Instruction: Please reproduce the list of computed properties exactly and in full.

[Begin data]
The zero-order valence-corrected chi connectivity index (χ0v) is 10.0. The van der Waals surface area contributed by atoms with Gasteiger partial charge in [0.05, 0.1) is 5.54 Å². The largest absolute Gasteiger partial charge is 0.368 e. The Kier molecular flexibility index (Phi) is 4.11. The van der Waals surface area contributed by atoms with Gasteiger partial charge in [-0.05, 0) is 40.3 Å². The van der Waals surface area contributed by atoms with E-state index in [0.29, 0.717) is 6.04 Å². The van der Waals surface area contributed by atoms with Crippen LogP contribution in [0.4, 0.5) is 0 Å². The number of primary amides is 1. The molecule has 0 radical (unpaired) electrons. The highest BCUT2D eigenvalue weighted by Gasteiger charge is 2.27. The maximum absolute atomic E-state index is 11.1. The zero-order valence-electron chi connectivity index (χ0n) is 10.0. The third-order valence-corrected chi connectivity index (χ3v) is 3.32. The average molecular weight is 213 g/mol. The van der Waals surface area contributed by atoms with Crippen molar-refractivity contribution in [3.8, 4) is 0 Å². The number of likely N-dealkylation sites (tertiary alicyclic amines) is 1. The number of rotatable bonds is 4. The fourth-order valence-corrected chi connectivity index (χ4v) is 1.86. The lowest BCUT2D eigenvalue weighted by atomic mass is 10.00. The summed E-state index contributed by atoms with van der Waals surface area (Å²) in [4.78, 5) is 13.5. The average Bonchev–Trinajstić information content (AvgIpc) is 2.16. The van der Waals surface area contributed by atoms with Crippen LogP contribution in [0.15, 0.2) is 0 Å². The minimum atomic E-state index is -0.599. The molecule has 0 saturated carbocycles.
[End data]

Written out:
The zero-order valence-corrected chi connectivity index (χ0v) is 10.0. The van der Waals surface area contributed by atoms with Gasteiger partial charge in [0.05, 0.1) is 5.54 Å². The largest absolute Gasteiger partial charge is 0.368 e. The Kier molecular flexibility index (Phi) is 4.11. The van der Waals surface area contributed by atoms with Gasteiger partial charge in [-0.05, 0) is 40.3 Å². The van der Waals surface area contributed by atoms with E-state index in [0.29, 0.717) is 6.04 Å². The van der Waals surface area contributed by atoms with Crippen LogP contribution in [0.4, 0.5) is 0 Å². The number of primary amides is 1. The molecule has 0 radical (unpaired) electrons. The highest BCUT2D eigenvalue weighted by Gasteiger charge is 2.27. The maximum absolute atomic E-state index is 11.1. The zero-order valence-electron chi connectivity index (χ0n) is 10.0. The third-order valence-corrected chi connectivity index (χ3v) is 3.32. The average molecular weight is 213 g/mol. The van der Waals surface area contributed by atoms with Crippen molar-refractivity contribution in [3.8, 4) is 0 Å². The number of likely N-dealkylation sites (tertiary alicyclic amines) is 1. The number of rotatable bonds is 4. The fourth-order valence-corrected chi connectivity index (χ4v) is 1.86. The lowest BCUT2D eigenvalue weighted by atomic mass is 10.00. The summed E-state index contributed by atoms with van der Waals surface area (Å²) in [4.78, 5) is 13.5. The average Bonchev–Trinajstić information content (AvgIpc) is 2.16. The van der Waals surface area contributed by atoms with Crippen LogP contribution in [0.15, 0.2) is 0 Å². The minimum atomic E-state index is -0.599. The molecule has 0 saturated carbocycles.